“You could put a shirt on, you know.”
Morgan DeFey, collected, relaxed, and topless, shot a amused glare over at the sandy-furred man at the desk across the room. She wasn't complaining about his wardrobe, was she? She sighed. Well, this was his study, after all. Morgan supposed he did have the right to decide the dress code. She sat up from her supine position on the extremely comfy couch she had laid out on, and began digging through her rucksack for a comfortable top.
This most recent of assignments, by the independent contractor Morgan now worked for, had sent her to a small but mineral-rich region known colloquially as “the Minelands.” Morgan and her allies were both investigating rumors of extra-dimensional incursions as well as making sure there was nothing below-board going on with the major mining companies, or at least, nothing too important left below-board. Her hosts were a cross-race company that had apparently been started on just six personal investors, most of whom still ran the place. The shifter at his quill, Crag, was one of those owners, and the manor Morgan was lounging and inevitably sleeping in was the company's base, so Morgan couldn't exactly complain.
Still, it was terribly annoying. She had been wearing chainmail in the direct sun all day, for crying out loud—her girls had to breathe! How a shifter, by definition a beastman, could be so very stuffy was beyond her. She guessed they raised 'em differently in the mountains, where Crag was from; dear River would never--
“What day is it!?” she demanded of her host, abandoning her search for clothing.
Crag turned to her. He was handsome, in a male sort of way, with sharp features and a distinguished dark goatee, even if the turned-up, puma-like nose added a dose of uncanniness to his face. “What? Seven days before the beginning of Sun-season. I realize it is quite warm, DeFay, but that doesn't mean—“
“Oh, Faenya's tits!” swore Morgan.
“What?” asked Crag, urgency slipping into his voice, “What is it?”
“Tomorrow is River's birthday! And I haven't done anything!”
“Is that it?” asked Crag. “Here I thought it was something concerning.”
“Well, it is! Did you not hear the birthday thing?” Morgan, to her embarrassment, was somewhat frantic.
Crag crossed his legs. “Aren't you elf-blooded, DeFay? I would think birthdays would hold very little meaning to your kith.”
“Well, yes,” said Morgan, “I am, but River isn't! Birthdays are a big deal for her, I mean, she only gets so many of them. Plus, I was on assignment for the last couple, so...”
Crag turned his chair, looking directly at Morgan. “I can appreciate kindness to a lover.” Crag's spirit companion, a ethereal bighorn ram, phased into existence beside him. Crag was a shaman as well—the similarities between him and River just served to accentuate their differences. “Did you have something in mind?”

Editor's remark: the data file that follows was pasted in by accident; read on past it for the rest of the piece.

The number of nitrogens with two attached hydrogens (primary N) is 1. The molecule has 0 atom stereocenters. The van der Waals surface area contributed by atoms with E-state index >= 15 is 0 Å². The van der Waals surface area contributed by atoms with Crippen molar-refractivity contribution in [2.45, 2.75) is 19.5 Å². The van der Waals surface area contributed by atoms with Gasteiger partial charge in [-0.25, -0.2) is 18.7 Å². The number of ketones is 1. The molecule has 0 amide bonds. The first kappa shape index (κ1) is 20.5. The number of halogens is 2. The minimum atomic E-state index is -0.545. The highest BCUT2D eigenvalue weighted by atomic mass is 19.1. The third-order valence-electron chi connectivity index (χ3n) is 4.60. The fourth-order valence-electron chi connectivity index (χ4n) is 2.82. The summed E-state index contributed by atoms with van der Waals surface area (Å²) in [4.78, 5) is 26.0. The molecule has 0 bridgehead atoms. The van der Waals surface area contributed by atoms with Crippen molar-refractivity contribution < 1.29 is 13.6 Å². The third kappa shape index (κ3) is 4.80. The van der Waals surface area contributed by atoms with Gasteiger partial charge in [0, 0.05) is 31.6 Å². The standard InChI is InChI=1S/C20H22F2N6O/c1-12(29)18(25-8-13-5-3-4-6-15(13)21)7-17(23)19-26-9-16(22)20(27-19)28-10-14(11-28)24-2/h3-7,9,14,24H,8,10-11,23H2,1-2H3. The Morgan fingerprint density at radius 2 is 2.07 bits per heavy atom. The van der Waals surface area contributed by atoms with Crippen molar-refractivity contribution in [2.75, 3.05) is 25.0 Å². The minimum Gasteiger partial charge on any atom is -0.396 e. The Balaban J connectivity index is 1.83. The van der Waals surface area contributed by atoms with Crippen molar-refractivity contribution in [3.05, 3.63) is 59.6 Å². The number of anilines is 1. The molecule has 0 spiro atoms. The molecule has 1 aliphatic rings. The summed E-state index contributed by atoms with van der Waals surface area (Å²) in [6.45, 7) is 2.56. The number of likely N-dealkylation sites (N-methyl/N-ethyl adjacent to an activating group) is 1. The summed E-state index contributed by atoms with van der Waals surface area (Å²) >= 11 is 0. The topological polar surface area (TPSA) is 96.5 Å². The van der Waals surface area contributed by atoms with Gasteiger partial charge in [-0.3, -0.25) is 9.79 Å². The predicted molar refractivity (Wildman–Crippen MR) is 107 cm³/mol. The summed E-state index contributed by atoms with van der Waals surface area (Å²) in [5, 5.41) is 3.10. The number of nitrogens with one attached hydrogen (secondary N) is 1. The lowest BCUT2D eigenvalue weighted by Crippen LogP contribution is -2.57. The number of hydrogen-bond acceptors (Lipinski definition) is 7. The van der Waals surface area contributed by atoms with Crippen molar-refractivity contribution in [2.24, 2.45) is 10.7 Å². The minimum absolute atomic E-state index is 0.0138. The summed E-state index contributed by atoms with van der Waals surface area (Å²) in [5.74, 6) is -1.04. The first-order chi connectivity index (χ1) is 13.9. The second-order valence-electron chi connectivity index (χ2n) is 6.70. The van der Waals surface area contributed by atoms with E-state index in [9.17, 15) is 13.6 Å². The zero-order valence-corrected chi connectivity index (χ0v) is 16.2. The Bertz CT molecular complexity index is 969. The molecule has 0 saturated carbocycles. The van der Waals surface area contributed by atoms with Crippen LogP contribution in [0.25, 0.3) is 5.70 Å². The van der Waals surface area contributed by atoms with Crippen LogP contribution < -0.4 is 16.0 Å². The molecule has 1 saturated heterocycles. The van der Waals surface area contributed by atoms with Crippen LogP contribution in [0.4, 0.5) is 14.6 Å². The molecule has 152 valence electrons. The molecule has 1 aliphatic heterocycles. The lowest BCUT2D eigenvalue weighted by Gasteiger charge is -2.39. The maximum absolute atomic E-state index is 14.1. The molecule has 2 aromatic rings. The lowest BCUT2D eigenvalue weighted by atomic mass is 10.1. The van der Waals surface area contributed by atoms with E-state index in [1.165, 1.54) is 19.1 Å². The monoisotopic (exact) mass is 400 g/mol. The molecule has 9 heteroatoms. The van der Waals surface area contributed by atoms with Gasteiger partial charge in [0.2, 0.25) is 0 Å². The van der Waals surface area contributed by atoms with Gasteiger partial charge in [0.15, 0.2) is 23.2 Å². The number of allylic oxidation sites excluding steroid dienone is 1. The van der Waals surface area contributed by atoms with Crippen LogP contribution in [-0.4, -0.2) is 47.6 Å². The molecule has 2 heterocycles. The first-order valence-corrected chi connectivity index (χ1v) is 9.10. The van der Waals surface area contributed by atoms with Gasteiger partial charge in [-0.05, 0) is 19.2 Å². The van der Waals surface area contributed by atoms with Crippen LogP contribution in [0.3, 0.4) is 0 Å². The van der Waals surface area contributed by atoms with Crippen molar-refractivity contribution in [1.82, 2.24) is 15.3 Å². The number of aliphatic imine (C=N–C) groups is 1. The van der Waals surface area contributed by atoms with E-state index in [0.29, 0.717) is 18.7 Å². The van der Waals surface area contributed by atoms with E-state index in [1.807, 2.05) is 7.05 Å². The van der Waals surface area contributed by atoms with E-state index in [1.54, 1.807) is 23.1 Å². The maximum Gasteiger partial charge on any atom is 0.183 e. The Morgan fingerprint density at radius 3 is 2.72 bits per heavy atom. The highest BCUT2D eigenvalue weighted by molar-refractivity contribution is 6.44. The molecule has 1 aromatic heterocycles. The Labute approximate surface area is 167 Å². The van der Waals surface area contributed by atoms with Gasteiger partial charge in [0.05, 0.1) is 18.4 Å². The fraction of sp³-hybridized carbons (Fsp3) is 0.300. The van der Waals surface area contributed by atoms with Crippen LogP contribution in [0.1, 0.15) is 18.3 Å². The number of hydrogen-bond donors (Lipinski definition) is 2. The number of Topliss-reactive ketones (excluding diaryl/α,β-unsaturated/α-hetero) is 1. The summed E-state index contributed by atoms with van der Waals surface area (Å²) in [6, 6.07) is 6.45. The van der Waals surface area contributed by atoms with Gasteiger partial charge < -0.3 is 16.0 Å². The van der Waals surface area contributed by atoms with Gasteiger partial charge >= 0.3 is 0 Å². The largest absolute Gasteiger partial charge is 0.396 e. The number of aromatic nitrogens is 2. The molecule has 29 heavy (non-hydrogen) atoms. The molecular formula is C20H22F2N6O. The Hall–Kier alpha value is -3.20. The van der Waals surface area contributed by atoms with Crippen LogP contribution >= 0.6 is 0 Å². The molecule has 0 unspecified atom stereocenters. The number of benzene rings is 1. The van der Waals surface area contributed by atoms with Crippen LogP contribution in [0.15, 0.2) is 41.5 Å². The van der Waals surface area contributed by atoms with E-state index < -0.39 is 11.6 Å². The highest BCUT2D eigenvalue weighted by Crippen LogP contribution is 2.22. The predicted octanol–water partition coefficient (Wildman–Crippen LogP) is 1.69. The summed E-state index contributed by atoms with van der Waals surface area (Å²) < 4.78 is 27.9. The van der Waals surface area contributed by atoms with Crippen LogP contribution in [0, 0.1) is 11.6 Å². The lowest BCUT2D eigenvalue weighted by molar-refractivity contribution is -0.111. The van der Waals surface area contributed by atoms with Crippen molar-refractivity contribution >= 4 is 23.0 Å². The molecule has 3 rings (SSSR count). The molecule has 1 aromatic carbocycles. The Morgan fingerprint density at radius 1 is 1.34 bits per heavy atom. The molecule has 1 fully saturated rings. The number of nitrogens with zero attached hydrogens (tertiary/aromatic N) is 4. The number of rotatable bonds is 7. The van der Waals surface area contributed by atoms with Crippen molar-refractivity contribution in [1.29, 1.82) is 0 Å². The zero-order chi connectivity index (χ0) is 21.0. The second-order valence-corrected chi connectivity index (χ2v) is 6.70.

Morgan thought for a moment. “Hmm. What do shifters do on birthdays?”
“Let us just say I have a lot of siblings,” said Crag. Morgan frowned, but then he continued. “Hmm. In our youths, among our clowders—peer groups—we often use birthdays to get together and show the other members of the clowder the talents and skills we had learned over the past year. They are not the fracases humans are known for throwing, but they are celebrations of a kind—celebrating our independence and our survival abilities.”
It sounded almost depressing to Morgan, but already the cogs in her mind were turning.
Fortunately, Crag was willing to trade a favor for a favor.
River didn't return to the manor until late that night, and dropped off right to sleep, which suited Morgan fine. When River woke up the next day, in what was, technically speaking, the early afternoon, Morgan tracked her down after her breakfast (lunch), and asked her to come to the courtyard of the manor.
When River reached the courtyard, she found a circle of transparent animals waiting—sheep, tigers, mountain lions, eagles, and numerous others. These were the dozens of spirits that Crag had spent half the morning assembling. Confused, River looked at Morgan, who was standing on a balcony above the courtyard. Morgan smiled. “I set up a shifter birthday for you!” she yelled down, “so, Pearl-of-the-River, show me what you've learned!”
River burst into the biggest grin Morgan had ever seen. Y'Nami materialized nearby, and River leapt excitedly into the circle of spirits.
By the time the spirits had dispersed, River had shown off nearly all of her abilities, outmaneuvered Crag's spirit companion, had fought the company's dragonborn to a worthy draw, and even beaten a gigantic drake that the company's sorcerer (an odd girl with a talking hat and that Crag did not like at all) may have summoned completely on accident.
Morgan approached River, finally, when she was collapsed, tired and looking utterly satisfied, on the soft grass of the courtyard. Even as exhausted as she appeared, River leapt up to her girlfriend when Morgan got to her, embracing the elf-blood in a furry, warm hug.
“Happy birthday, River,” whispered Morgan, “and maybe we can see what you've learned in one other way later tonight...”
“Mer-ow!” responded River.